Next up for Sabalenka will be either world number one Iga Swiatek or home hope Jessica Pegula.

And she knows either opponent will present a significant hurdle as Sabalenka seeks to reach a first grand slam final.

"It's a semi-final, it's going to be tough and I'm ready for it, I'm ready for another fight," she added. 

"I think I just have to stay focused on myself and do whatever I can, do my best and be ready for a great battle."

Aryna Sabalenka believes she is ready for the challenge of Karolina Pliskova in the quarter-finals after losing both of their meetings in 2021, saying she knows what to expect this time around.

Sabalenka defeated Danielle Collins 3-6 6-3 6-2 on Monday, with the world number six coming from a set behind to collect her seventh win from her past eight matches.

With Pliskova getting the better of Sabalenka's Belarusian compatriot Victoria Azarenka 7-5 6-7 (5-7) 6-2, it sets up the fifth career meeting between the pair, with their head-to-head record split at two wins apiece.

Sabalenka won both meetings in 2018, but after years without a match against each other, Pliskova flipped the script in 2021 with wins in Montreal and at Wimbledon.

Speaking to the media after her fourth round win, Sabalenka said she was caught by surprise at how much Pliskova had improved in the years between their matches, and how that will not be the case this time around.

"To be honest, on those matches, the first matches I won against her, I was an upcoming player," she said. "I was lower in the ranking, I was respecting every top player. I was kind of expecting a great level from them.

"Then, in the last two matches last year, I was in the top. Every time she was making me move, every time she was making winners, I was like, what's going on? How is it possible? Oh, my God, she is making winners.

"I want to say that I wasn't kind of really respecting her. Right now I really expect great level from her. 

"It's going to be tough. Every time she will make some winners, it's not going to be pissing me off, it's going to be like, okay, it's normal, she's making it, what next?"

Meanwhile, Pliskova believes she is playing her best tennis of the season at the moment after advancing to the quarter-finals for the second straight year, having lost to Maria Sakkari at Flushing Meadows in 2021.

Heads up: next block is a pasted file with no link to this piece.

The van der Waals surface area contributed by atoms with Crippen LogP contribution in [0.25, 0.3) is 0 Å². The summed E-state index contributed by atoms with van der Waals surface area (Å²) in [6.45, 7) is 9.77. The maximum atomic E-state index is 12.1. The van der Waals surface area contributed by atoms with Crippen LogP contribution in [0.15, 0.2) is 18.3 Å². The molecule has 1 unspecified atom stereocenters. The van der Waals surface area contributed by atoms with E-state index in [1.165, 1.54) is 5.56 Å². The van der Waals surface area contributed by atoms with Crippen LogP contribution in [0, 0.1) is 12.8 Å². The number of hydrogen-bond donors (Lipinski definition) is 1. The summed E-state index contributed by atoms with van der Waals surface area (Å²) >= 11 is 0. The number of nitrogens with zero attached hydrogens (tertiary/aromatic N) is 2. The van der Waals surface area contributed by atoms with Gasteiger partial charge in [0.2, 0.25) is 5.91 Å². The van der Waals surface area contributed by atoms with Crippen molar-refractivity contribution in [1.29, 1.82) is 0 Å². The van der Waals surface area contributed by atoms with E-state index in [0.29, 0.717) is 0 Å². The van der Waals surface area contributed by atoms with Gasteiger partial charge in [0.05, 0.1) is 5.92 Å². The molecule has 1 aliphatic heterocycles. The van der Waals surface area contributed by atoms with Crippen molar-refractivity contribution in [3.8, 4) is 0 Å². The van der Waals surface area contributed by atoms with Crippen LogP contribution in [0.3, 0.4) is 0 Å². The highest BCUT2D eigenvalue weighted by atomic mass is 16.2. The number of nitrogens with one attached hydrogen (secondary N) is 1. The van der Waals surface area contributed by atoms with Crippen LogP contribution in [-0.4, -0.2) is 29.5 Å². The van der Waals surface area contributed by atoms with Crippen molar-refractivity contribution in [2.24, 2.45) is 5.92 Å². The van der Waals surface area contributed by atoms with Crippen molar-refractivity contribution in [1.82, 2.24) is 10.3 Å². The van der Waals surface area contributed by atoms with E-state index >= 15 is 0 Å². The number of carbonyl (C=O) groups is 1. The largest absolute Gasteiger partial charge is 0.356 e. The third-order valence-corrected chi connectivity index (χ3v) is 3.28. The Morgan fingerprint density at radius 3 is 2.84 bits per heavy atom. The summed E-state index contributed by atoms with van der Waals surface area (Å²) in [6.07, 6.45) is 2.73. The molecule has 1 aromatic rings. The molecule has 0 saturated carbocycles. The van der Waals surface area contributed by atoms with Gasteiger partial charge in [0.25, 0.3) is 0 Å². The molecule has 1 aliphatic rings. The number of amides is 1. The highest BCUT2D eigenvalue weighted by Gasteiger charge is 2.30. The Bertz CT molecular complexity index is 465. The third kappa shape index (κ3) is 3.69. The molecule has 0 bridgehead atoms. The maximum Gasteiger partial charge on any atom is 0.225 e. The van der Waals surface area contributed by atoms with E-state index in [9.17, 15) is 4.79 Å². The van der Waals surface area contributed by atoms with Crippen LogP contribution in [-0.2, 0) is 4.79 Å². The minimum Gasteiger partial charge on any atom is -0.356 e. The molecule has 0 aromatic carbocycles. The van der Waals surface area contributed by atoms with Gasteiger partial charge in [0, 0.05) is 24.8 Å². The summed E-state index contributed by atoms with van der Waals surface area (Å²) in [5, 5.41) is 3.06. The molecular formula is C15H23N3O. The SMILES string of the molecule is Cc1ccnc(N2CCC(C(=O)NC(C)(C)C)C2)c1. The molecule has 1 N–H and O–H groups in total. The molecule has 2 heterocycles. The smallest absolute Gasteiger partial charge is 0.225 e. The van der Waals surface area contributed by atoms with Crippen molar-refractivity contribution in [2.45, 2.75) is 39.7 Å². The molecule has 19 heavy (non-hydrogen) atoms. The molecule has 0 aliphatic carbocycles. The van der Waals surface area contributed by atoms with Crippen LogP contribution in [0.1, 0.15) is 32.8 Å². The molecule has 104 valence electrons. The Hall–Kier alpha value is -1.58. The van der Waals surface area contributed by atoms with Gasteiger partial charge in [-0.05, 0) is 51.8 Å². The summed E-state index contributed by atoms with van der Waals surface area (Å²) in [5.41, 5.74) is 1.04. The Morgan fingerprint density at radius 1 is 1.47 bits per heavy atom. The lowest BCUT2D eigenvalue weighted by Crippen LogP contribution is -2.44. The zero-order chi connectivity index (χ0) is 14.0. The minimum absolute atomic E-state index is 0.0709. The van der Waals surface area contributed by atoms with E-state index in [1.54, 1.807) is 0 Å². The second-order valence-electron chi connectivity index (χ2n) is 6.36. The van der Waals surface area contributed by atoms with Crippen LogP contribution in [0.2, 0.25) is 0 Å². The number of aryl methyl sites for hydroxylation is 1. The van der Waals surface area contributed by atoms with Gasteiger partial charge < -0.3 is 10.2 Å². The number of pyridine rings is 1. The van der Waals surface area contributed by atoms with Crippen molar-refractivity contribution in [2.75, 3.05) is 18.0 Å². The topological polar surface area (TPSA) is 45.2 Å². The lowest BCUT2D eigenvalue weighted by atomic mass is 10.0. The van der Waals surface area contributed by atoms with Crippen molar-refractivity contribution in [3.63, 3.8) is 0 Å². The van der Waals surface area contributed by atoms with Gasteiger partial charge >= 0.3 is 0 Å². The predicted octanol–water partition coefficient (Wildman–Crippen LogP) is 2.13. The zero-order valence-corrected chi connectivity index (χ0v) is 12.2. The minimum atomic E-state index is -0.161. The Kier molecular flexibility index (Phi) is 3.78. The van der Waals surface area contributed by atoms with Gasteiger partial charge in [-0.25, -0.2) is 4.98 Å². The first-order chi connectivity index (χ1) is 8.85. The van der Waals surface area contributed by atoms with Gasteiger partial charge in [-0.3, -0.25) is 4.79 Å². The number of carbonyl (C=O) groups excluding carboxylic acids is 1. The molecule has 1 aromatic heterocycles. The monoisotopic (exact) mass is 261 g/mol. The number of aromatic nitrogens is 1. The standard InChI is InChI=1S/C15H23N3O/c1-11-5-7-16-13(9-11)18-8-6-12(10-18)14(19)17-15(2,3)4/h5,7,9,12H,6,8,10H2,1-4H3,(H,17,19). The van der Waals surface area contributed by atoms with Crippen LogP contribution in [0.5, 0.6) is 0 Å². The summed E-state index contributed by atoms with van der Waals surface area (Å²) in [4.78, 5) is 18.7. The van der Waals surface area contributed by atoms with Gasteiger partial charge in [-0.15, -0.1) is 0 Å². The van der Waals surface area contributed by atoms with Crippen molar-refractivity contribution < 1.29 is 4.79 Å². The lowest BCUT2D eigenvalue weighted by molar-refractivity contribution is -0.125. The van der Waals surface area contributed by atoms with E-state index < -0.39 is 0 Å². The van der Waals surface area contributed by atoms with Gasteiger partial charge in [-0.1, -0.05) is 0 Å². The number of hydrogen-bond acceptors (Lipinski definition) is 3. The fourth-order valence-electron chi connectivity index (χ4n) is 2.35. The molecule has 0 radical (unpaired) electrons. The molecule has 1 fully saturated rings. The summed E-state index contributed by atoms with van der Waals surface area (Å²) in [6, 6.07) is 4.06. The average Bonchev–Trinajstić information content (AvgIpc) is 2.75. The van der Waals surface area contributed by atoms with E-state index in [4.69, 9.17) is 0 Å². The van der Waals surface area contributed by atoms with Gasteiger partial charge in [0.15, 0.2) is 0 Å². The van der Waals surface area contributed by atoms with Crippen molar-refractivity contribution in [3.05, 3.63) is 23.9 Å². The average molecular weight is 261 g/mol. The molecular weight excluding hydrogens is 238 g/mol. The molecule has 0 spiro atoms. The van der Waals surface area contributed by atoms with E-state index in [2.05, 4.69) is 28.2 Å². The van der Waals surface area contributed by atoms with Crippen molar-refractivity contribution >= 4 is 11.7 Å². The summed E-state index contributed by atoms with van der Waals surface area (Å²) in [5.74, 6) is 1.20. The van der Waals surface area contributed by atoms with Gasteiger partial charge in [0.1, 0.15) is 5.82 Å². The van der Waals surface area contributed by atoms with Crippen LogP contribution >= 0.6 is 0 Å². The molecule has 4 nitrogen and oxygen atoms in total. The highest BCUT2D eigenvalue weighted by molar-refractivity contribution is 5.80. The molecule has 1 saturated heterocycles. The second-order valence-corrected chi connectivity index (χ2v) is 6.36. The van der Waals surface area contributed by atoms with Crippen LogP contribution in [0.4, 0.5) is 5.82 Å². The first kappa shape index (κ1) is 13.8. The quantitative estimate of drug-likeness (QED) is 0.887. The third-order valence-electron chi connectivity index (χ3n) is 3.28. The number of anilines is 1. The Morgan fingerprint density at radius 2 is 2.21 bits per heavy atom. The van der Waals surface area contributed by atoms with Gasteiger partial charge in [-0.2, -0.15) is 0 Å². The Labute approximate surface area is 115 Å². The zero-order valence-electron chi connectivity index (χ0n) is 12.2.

She told the media after defeating Azarenka that it may have been her best performance of the year – and maybe even longer.

"I think this was one of the best matches this year, from my side," she said. "I think also from her. I thought the level of the tennis was quite good for all three sets.

"Maybe in the third set, maybe she started to drop it a little bit. Of course, it was understandable because physically it was also quite tough. We had long rallies, long points, long games.

"But quite happy with my level. I think I'm playing quite good tennis now, maybe even better than last year here."

Caroline Garcia has become the first qualifier to reach a WTA 1000 tournament final after continuing her dream run at the Western & Southern Open with a hard-fought win over sixth seed Aryna Sabalenka on Saturday.

In a match halted twice for extended periods by rain, Garcia triumphed 6-2 4-6 6-1 in the semi-final that lasted two hours and five minutes.

Garcia's victory over Sabalenka secured her spot in the decider against Petra Kvitova, who beat Madison Keys in the other semi-final earlier on Saturday.

The victory also adds another top-10 scalp to Garcia's list from this week's Cincinnati event, having knocked out fourth seed Maria Sakkari and seventh seed Jessica Pegula en route to the final four.

The world number 35 had also beaten top-ranked Iga Swiatek during a run to the Poland Open title three weeks ago.

Garcia has a Tour-leading 26 main-draw victories since June with title wins in Bad Homburg and Warsaw in that stretch; next most match wins in that stretch is Simona Halep (19) and Beatriz Haddad Maia (17).

Saturday's win was fueled by a strong first-serve points won percentage of 81.3 per cent for Garcia, sending down 8-4 aces while Sabalenka was not helped by 7-1 double faults.

The 28-year-old, whose highest rank was fourth in 2018, saved seven break points while converting six of the 13 she generated.

She had to come through qualifying to earn a place in the Cincinnati main draw and looked like racing past Sabalenka after taking the opening set in impression fashion.

A two-and-a-half-hour rain delay halted Garcia's progress at 1-1 in the second set, and it was Sabalenka who returned the strongest from the break.

Garcia needed her left arm bandaging when trailing 5-4 in the second set, forcing Sabalenka to endure a long wait to serve to level the match.

Just as the match looked to be tilting the Belarusian's way, an improved Garcia broke to lead 3-1 in the deciding set; however, rain returned in the next game with Garcia 30-15 up on serve, causing another hold-up.

But Garcia would not be denied after play resumed approximately 90 minutes later, winning the final three games to secure an historic place in the decider.

Ekaterina Alexandrova beat top seed Aryna Sabalenka in straight sets in The Rosmalen Grass Court Championship final on Sunday to claim her second career title.